Speaking to Australian Property Investor Magazine, Pilbara Real Estate director Rob Sleator said the residential property market has been improving for three years in terms of sales and leasing. In Karratha, average rent among their 512 managed properties was $621 per week. The national median is $436.
“Unemployment is low and the demographics are changing,” Mr Sleator said.
“Karratha is experiencing a baby boom time with more than 500 births per year, which is high on a per capita basis, and those people want their own homes and are buying rather than rent.
Rents are rising fast, most leases have a rent increase of 5 to 10 per cent every six months, plus building costs are high, land prices high.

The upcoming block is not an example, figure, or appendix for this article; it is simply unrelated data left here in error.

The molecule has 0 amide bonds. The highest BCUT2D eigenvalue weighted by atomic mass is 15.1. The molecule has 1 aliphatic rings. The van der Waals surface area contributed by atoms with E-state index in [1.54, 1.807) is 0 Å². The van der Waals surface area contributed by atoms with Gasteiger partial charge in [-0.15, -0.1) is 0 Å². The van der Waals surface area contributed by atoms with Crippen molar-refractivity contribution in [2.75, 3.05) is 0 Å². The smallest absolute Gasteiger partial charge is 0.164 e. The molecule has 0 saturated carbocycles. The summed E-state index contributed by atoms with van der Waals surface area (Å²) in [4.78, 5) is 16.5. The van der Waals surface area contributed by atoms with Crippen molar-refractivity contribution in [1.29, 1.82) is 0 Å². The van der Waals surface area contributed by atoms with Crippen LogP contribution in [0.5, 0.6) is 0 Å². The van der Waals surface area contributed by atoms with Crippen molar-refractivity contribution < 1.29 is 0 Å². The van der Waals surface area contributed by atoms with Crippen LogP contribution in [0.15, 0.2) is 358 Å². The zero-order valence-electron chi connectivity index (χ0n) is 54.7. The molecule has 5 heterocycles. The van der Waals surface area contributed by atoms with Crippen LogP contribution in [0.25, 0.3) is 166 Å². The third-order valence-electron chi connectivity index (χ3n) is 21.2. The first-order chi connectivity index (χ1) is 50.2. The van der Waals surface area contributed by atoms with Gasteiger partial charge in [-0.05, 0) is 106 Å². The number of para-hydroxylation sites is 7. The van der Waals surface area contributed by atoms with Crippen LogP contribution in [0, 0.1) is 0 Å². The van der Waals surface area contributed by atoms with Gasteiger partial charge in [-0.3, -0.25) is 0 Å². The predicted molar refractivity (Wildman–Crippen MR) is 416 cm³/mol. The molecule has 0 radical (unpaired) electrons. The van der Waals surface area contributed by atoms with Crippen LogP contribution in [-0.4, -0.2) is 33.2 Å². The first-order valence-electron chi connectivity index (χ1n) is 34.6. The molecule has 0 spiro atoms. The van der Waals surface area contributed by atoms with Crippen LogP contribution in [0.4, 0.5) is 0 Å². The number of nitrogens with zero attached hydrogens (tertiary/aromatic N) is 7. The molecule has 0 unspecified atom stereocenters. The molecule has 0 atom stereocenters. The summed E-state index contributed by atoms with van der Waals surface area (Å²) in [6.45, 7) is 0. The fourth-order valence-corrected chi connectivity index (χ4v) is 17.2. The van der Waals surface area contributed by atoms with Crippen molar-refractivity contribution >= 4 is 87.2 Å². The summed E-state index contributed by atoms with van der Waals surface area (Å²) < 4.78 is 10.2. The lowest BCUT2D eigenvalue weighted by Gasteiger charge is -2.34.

The replacement cost of the top-end home now is $200k above that of an eight-year established same build home.”
COVID-19 and tropical cyclones have all taken their toll but failed to dampen the Pilbara’s prospects.
“I suggest we will see lots more land selling and people start to build,” Mr Sleator said.
“Prices for sales and rents will continue upwards, and there are a few massive projects in the pipeline waiting on a final investment decision, so if they go ahead it will put more pressure on rents and sale prices.”
In South Australia, iron ore port and steel producer Whyalla has also started mounting a strong comeback from the previous downturn, with median property prices up 7.4 per cent in the past year.